What is tularemia?
Tularemia is a naturally occurring illness caused by a bacterium called Francisella tularensis. These bacteria can be found in certain animals (especially rodents, rabbits and hares). About 100 to 200 cases are reported every year in the United States. Tularemia can cause six different forms of disease; however, up to 80 percent of the cases are “ulceroglandular” (skin ulcers and swollen lymph glands) and are the result of direct contact with infected animals.
How can someone come into contact with tularemia?
Tularemia is not known to spread from person to person. People can come into contact with tularemia by—
- being bitten by an infected tick, deerfly or other insect;
- handling infected bodies of dead animals;
- eating or drinking contaminated food or water; or
- breathing in the bacteria, F. tularensis.
- Tularemia as a weapon: If the tularemia bacterium is used as a weapon, it most likely would be aerosolized and released into the air. The victims would breathe in the bacteria.
- Please note: Just because you come into contact with tularemia does not mean you will get sick from it
What happens if someone gets sick from tularemia?
The general effects for tularemia may include fever, chills, muscle pain or tenderness, and lack of energy. There are six main types of tularemia with different effects:
- Ulceroglandular form: Patients have a skin ulcer(s) and swollen tender glands.
- Glandular form: Patients have swollen glands without a skin ulcer.
- Oculoglandular form: Patients have painful, red eyes, often with a yellow discharge and crusting. Swollen glands may occur in the jaw, neck or around the ear.
- Oropharyngeal form: From eating undercooked infected meat, this form is associated with a sore throat, stomach pain, nausea, vomiting, diarrhea and occasionally stomach bleeding.
- Pneumonic form: From the inhalation of organisms or by spread from other areas of the body, patients with this form have a dry cough, difficulty breathing and sharp chest pain.
- Typhoidal (septicemic) form: Bacteria in the bloodstream produces fevers, chills, muscle pain or tenderness, lack of energy and weight loss. The absence of an ulcer or swollen glands can make diagnosis difficult.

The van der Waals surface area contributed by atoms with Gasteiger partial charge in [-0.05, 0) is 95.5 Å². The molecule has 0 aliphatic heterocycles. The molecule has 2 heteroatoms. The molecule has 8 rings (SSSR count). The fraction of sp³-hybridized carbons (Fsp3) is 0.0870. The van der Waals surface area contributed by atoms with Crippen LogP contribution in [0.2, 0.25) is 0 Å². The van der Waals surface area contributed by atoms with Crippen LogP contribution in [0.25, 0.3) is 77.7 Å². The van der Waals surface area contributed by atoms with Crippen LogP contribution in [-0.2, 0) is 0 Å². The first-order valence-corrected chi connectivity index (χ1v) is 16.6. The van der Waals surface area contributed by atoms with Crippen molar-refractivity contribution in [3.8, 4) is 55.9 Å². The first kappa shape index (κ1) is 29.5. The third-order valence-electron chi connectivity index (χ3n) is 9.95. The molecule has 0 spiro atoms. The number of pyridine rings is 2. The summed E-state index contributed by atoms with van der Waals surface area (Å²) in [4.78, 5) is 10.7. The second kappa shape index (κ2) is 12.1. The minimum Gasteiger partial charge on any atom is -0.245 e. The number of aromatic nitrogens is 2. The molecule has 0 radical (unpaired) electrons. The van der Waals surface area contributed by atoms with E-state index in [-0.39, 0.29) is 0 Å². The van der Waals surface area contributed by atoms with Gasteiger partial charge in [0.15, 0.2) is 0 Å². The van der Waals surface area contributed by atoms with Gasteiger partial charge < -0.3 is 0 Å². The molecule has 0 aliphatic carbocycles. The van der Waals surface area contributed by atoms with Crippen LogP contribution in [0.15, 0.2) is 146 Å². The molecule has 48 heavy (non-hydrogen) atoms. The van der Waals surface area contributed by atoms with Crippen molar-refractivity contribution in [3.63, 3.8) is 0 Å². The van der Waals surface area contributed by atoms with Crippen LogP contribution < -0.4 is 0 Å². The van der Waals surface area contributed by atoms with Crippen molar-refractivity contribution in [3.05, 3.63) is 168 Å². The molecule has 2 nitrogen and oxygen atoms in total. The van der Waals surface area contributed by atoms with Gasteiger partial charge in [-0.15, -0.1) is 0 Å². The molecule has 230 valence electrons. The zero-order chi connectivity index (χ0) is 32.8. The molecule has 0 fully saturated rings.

People also can catch pneumonia, and develop chest pain and bloody mucus. They can have trouble breathing. They can even stop breathing. Symptoms may gradually worsen from weeks to months after contact with the bacteria.
How likely is someone to die from tularemia?
Untreated, tularemia has a mortality rate of 5 percent to 15 percent. Appropriate antibiotics can lower this rate to about 1 percent.
What is the treatment for tularemia?
Antibiotics are used to treat tularemia.
- Prevention of illness after contact: Health care providers may prescribe antibiotics for up to 14 days.
- Treatment of illness: If a person has a tularemia infection and is very sick, he or she may have to stay in the hospital for treatment with antibiotics.
People who are sick from tularemia do not need to be isolated.
Is there a vaccine for tularemia?
No, a vaccine is not currently available in the United States. A vaccine is under review by the U.S. Food and Drug Administration.
What should be done if someone comes into contact with tularemia?
If you think that you or someone you know may have come into contact with tularemia bacteria, contact the local county health department right away. (Visit www.idph.state.il.us//local/alpha.htm for a listing of all county health departments in Illinois or check your local phone book.)
If you or someone you know is showing symptoms of tularemia, call your health care provider or the Illinois Poison Center right away. The toll-free number for the poison center is 1-800-2221222.
Where can one get more information about tularemia?
- U.S. Centers for Disease Control and Prevention www.bt.cdc.gov/agent/ tularemia/index.asp
- Illinois Department of Public Health www.idph.state.il.us
- Illinois Poison Center www.IllinoisPoisonCenter.org
Reviewed by IPC Staff 11/2011